In a statement to the United Nations Security Council, ICC Prosecutor Fatou Bensouda said the AU recognised the court’s mandate to end bloodletting in Darfur in 2009 and it should therefore support efforts being made to bring those responsible to book.
“The role of the ICC in efforts to end the atrocities committed in Darfur and to hold those most responsible accountable is crucial and has a well-known history. Indeed, it is a role equally well recognized by the African Union at the genesis of the exercise of the Court’s jurisdiction vis-à-vis Darfur, Sudan,” she said.
According to the prosecutor, the AU had on October 29, 2009 endorsed a report and recommendations of the African Union High-Level Panel on Darfur, which was led by the former President of South Africa Thabo Mbeki.
The report had recommended for domestic investigations and prosecution of crimes committed in Darfur and reforms of the country’s criminal justice system.
The ICC judges were required to evaluate whether measures put in place met the requirements of Article 17 of the Rome Statute and come up with the final decision on the matter. Article 17 of the Rome Statute issues guidelines on admissibility of cases at the court.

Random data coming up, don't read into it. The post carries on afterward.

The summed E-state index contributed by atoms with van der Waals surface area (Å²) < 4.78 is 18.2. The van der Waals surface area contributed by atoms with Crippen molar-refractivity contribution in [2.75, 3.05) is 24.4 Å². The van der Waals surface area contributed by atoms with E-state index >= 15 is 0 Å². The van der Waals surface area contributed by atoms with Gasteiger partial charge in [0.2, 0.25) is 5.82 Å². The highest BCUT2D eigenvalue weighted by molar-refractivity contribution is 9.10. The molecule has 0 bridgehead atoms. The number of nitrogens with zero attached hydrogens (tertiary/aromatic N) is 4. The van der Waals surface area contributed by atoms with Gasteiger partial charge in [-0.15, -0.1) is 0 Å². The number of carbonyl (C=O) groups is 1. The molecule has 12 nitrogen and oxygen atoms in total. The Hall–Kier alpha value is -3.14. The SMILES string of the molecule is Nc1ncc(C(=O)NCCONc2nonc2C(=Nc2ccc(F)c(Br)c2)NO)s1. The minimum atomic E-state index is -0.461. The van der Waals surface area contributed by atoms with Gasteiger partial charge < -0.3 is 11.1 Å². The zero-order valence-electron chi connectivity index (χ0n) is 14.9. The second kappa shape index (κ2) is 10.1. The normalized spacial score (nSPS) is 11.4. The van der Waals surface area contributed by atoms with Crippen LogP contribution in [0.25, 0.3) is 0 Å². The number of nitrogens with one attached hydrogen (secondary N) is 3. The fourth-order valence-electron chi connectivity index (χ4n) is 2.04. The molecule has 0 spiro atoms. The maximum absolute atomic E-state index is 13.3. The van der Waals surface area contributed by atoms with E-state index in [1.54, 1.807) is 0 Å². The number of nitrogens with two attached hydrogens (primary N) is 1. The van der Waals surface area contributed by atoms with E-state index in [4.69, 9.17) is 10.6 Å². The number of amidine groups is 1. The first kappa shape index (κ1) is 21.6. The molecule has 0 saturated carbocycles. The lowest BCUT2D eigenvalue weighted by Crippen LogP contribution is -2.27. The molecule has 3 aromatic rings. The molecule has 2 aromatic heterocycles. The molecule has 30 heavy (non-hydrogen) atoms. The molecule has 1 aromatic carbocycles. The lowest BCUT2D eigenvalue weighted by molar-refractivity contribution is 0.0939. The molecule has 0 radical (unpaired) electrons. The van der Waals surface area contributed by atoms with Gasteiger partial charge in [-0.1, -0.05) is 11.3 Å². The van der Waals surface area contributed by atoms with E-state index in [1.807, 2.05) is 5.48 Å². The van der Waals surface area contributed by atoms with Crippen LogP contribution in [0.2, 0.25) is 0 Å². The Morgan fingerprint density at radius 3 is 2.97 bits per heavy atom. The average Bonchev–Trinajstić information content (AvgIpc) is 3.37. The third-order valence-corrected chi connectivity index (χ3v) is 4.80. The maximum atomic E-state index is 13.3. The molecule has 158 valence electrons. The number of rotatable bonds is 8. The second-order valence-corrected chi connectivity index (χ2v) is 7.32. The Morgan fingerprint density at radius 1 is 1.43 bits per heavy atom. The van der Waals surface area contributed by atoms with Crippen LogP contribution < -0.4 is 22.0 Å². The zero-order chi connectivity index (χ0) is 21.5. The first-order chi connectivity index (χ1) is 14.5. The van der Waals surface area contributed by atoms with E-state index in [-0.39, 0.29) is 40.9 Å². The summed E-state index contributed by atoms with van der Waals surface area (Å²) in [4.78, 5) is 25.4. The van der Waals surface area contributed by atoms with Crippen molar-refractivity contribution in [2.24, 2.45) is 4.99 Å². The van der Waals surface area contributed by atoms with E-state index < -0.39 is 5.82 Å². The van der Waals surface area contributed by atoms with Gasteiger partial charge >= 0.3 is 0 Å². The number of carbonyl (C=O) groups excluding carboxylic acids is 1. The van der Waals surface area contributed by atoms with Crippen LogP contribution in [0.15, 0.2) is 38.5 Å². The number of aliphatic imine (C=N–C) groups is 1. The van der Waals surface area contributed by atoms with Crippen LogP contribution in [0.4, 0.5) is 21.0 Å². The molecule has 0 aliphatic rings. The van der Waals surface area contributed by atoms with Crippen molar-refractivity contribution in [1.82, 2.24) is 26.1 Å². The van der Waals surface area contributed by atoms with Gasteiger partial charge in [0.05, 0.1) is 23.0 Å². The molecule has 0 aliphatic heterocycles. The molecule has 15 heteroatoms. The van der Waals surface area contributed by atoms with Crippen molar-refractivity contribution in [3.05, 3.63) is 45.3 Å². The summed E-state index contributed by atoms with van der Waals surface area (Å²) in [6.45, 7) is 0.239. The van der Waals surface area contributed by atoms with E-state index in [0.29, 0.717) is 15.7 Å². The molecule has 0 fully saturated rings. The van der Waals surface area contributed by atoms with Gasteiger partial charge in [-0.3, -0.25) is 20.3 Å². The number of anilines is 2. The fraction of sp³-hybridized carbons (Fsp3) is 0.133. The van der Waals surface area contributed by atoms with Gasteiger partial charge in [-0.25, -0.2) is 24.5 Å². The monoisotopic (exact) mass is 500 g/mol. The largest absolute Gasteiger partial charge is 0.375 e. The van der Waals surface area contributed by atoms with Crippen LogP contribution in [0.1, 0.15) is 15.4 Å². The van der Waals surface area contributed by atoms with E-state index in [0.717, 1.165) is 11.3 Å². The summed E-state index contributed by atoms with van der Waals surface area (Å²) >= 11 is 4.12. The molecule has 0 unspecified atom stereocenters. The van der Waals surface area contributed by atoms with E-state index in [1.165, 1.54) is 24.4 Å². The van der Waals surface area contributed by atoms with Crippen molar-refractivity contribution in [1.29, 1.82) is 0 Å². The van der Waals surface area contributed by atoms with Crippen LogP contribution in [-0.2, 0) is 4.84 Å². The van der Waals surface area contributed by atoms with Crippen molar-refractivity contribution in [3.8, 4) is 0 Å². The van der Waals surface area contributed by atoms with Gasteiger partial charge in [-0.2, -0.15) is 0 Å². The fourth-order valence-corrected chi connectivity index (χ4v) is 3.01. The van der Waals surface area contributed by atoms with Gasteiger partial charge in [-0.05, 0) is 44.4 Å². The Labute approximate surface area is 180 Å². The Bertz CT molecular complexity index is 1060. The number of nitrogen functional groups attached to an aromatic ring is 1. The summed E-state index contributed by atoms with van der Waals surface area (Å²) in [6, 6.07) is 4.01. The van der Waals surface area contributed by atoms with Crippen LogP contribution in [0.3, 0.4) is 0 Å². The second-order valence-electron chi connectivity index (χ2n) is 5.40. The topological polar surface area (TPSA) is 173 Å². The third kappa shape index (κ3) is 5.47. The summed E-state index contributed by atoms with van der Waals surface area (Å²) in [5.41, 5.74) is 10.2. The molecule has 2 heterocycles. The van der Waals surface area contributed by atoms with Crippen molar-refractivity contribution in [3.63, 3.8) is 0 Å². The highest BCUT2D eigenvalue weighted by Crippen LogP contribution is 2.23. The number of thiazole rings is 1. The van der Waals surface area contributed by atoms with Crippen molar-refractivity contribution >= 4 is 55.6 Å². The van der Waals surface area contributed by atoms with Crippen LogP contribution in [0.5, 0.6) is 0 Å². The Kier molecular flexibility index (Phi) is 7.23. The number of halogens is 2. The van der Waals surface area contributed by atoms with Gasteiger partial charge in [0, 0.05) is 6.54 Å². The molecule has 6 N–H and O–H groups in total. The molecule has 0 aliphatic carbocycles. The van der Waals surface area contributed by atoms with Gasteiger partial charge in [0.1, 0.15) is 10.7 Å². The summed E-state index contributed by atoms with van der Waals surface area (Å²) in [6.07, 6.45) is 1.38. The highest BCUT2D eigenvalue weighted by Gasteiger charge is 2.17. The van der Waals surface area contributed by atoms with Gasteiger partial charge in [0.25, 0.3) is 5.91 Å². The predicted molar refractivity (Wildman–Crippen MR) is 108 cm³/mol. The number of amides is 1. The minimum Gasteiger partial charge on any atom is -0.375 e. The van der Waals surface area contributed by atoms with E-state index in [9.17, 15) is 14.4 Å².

The situation in Darfur was referred to the Hague-based court by the UNSC in 2005, and five warrant of arrest have been issued against Mr Bashir since 2009.
Despite the warrants, Mr Bashir has evaded arrest as he has since travelled to ICC member states including Kenya, Nigeria and South Africa with AU leaders seen to protect him against arrest.
His latest trip to South Africa where he attended the AU summit two weeks ago turned dramatic after the country’s High Court ordered that he should remain in the country until a decision is made on whether he should be arrested and handed over to the ICC.
He somehow managed to travel back to Sudan, an action that dealt a blow to ICC’s Office of the Prosecutor.
Ms Bensouda has however insisted that contrary to opinion that his departure proved the court’s inefficiency, the warrants are still effectual even as she called on other countries to emulate South African courts.
“Mr Bashir’s recent rapid departure from South Africa proves that the warrants of arrest against him are as valid as they were when issued; that they remain in full force and effect, and that my Office is committed to ensure they are executed,” she said.
She added that it is prudent for State Parties to plan ahead for the arrest of individuals wanted by the ICC in an efficient manner.